In the area of culture feudal values and attitudes prevailed, in East Bengal too. The rules encouraged them. They had declared the state to be an Islamic Republic, and would have liked it to be autocratic although personally most of them lived a way of life which was particularly characterised by its distance from religion. They were capitalist in indulgence as well as aspiration.

Communalism has been the source of much social and political misery for the Bengalis. The two communities, the Hindus and the Muslims, had lived together for countries without fighting each other. It was after the British came that religious difference degenerated into sociopolitical communalism, leading, ultimately, to the disastrous partition of Bengal. Communalism, in reality, was nothing more than a competition between the more advanced Hindu middle class and the fledgling Muslims middle class in matters of job opportunities and political position. The competition was delightfully encouraged by the British. The nationalist movement in Bengal was initiated by the Hindu middle class for the simple reason that they were more advanced than their Muslim compeers; but instead of identifying the British as the enemy, despite their knowledge as to who the real enemy was, they put up conveniently for themselves and dangerously for history, the Muslims as their enemy, who were, in reality, no more than newly grown-up competitors. Nationalist movement was, in consequence, split into two and both became, in inclination, revivalist rather than democratic. The economic ideology that the leadership of both communities believed in was, ironically but not unexpectedly in view of their class interests, identical; inasmuch as they were firm believers in capitalism, despite deceptions.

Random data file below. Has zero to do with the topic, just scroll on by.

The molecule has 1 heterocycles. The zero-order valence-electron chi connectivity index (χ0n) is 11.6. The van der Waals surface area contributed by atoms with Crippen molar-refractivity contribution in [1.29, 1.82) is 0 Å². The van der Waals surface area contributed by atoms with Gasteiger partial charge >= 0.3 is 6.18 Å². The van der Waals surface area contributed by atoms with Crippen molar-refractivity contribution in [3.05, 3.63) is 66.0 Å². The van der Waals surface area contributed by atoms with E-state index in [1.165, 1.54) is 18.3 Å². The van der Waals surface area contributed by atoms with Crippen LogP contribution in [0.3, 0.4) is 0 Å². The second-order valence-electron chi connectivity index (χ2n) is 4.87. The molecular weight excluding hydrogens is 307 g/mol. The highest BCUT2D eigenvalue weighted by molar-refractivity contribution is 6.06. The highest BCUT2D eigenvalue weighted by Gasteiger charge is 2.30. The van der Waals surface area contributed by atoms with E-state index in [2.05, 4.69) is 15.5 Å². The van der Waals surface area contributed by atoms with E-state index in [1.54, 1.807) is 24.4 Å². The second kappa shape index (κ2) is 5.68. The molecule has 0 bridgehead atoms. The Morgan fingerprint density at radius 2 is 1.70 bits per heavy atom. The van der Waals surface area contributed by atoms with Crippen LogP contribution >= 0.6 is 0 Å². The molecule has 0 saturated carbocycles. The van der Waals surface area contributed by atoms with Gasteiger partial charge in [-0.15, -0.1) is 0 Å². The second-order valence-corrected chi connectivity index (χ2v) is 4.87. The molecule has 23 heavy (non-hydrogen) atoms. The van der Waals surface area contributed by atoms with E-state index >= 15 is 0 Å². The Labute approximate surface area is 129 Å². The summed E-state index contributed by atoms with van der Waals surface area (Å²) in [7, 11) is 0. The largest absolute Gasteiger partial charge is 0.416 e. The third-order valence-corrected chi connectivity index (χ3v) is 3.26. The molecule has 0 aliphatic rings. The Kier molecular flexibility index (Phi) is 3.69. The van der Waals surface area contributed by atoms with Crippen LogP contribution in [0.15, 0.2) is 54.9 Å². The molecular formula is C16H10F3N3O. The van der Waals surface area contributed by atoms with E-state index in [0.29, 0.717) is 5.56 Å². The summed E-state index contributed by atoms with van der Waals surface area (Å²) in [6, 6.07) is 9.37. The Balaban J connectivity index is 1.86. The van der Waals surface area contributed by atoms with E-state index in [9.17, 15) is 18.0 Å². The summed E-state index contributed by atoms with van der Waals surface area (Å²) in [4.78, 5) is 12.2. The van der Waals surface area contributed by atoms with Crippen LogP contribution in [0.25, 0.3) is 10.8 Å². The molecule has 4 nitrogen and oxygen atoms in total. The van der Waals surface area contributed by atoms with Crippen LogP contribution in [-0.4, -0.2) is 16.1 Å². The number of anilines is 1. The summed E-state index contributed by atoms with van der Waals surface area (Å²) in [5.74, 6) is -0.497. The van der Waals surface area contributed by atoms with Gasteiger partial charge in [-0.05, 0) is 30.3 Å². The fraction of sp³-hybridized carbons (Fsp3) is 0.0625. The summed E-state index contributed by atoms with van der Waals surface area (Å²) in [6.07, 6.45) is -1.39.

Communalism had entered the languages as well. The Hindu middle class had tried to Sanskritize Bengali; in reaction the Muslim middle class wanted to persianize it, if possible. The attempts often took on an absurd character. For example, over-enthusiastic believers in the religion-based nationalism of Pakistan tried to introduce the Arabic script for Bengali on the plea that the existing script was of Sanskrit origin. Their efforts included editing even the works of Kazi Nazrul Islam, who they had declared to be very dear to their hearts, in the light of Pakistani nationalism. They would have loved to introduce a division in the cultural history of Bengal on the religious line.

It was in this context of the capitalist-feudal amalgam that the state language movement was more than a rebellion against the state. For it had a positive vision in front, which was to establish a state and a society which would be at once, secular, anti-capitalist and anti-feudal. The freedom movement in British India was not anti-feudal even when it was fiercely anti-imperialist. The so-called extremists who believed in armed insurgency swore in the name of religion and did not allow the Muslims to join their ranks.

The left movement was, of course, both anti-imperialist and anti-feudal. But it had not succeeded in mass-mobilisation. In fact, its activists were drawn mostly from the educated middle class and did not really know the language which would bring people to their fold. Moreover, the state repression on them was severe. And what had also happened after 1947 was that most of the members of the Communist party including that of the leadership had migrated to West Bengal, finding East Bengal a very difficult place to work in.